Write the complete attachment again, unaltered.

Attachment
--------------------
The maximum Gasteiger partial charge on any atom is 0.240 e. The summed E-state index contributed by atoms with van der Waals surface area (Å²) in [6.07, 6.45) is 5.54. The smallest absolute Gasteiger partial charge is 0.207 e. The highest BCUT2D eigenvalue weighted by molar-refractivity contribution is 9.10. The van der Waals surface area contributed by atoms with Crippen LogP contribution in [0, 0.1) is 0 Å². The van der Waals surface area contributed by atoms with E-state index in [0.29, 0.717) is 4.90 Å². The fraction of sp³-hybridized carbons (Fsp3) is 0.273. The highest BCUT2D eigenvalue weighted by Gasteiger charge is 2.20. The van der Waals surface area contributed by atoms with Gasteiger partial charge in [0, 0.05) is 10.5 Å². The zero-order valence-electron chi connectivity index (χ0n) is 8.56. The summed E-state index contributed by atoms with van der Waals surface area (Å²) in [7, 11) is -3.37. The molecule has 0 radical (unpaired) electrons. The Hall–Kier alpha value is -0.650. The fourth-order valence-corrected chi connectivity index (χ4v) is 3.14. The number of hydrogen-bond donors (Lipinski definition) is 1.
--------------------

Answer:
The maximum Gasteiger partial charge on any atom is 0.240 e. The summed E-state index contributed by atoms with van der Waals surface area (Å²) in [6.07, 6.45) is 5.54. The smallest absolute Gasteiger partial charge is 0.207 e. The highest BCUT2D eigenvalue weighted by molar-refractivity contribution is 9.10. The van der Waals surface area contributed by atoms with Crippen LogP contribution in [0, 0.1) is 0 Å². The van der Waals surface area contributed by atoms with E-state index in [0.29, 0.717) is 4.90 Å². The fraction of sp³-hybridized carbons (Fsp3) is 0.273. The highest BCUT2D eigenvalue weighted by Gasteiger charge is 2.20. The van der Waals surface area contributed by atoms with Gasteiger partial charge in [0, 0.05) is 10.5 Å². The zero-order valence-electron chi connectivity index (χ0n) is 8.56. The summed E-state index contributed by atoms with van der Waals surface area (Å²) in [7, 11) is -3.37. The molecule has 0 radical (unpaired) electrons. The Hall–Kier alpha value is -0.650. The fourth-order valence-corrected chi connectivity index (χ4v) is 3.14. The number of hydrogen-bond donors (Lipinski definition) is 1.